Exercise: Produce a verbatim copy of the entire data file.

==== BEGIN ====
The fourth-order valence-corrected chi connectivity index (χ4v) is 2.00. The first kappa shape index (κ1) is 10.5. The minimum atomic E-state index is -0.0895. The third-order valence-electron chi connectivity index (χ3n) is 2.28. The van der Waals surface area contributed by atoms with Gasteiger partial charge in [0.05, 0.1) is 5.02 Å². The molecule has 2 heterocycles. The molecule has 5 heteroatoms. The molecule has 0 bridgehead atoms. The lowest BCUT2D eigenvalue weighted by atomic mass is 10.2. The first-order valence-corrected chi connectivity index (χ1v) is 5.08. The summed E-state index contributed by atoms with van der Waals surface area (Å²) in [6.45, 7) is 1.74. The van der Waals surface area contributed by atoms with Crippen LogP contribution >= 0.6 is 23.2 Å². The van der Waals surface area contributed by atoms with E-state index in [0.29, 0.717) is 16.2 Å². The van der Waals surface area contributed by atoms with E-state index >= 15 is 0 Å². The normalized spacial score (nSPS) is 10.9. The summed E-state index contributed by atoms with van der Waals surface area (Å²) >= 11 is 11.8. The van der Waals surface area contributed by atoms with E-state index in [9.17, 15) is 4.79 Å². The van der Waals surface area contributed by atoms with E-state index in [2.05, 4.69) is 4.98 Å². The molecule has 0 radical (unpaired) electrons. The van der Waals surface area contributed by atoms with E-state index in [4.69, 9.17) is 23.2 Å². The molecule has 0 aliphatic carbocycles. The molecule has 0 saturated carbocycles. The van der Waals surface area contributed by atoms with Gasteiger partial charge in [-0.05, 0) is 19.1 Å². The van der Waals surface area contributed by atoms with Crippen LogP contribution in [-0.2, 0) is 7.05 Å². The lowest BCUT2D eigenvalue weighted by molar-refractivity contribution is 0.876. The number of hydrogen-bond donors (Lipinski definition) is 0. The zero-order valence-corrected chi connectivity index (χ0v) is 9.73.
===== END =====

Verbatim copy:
The fourth-order valence-corrected chi connectivity index (χ4v) is 2.00. The first kappa shape index (κ1) is 10.5. The minimum atomic E-state index is -0.0895. The third-order valence-electron chi connectivity index (χ3n) is 2.28. The van der Waals surface area contributed by atoms with Gasteiger partial charge in [0.05, 0.1) is 5.02 Å². The molecule has 2 heterocycles. The molecule has 5 heteroatoms. The molecule has 0 bridgehead atoms. The lowest BCUT2D eigenvalue weighted by atomic mass is 10.2. The first-order valence-corrected chi connectivity index (χ1v) is 5.08. The summed E-state index contributed by atoms with van der Waals surface area (Å²) in [6.45, 7) is 1.74. The van der Waals surface area contributed by atoms with Crippen LogP contribution >= 0.6 is 23.2 Å². The van der Waals surface area contributed by atoms with E-state index in [0.29, 0.717) is 16.2 Å². The van der Waals surface area contributed by atoms with E-state index >= 15 is 0 Å². The normalized spacial score (nSPS) is 10.9. The summed E-state index contributed by atoms with van der Waals surface area (Å²) >= 11 is 11.8. The van der Waals surface area contributed by atoms with E-state index in [9.17, 15) is 4.79 Å². The van der Waals surface area contributed by atoms with E-state index in [2.05, 4.69) is 4.98 Å². The molecule has 0 radical (unpaired) electrons. The van der Waals surface area contributed by atoms with E-state index in [4.69, 9.17) is 23.2 Å². The molecule has 0 aliphatic carbocycles. The molecule has 0 saturated carbocycles. The van der Waals surface area contributed by atoms with Gasteiger partial charge in [-0.05, 0) is 19.1 Å². The van der Waals surface area contributed by atoms with Crippen LogP contribution in [-0.2, 0) is 7.05 Å². The lowest BCUT2D eigenvalue weighted by molar-refractivity contribution is 0.876. The number of hydrogen-bond donors (Lipinski definition) is 0. The zero-order valence-corrected chi connectivity index (χ0v) is 9.73.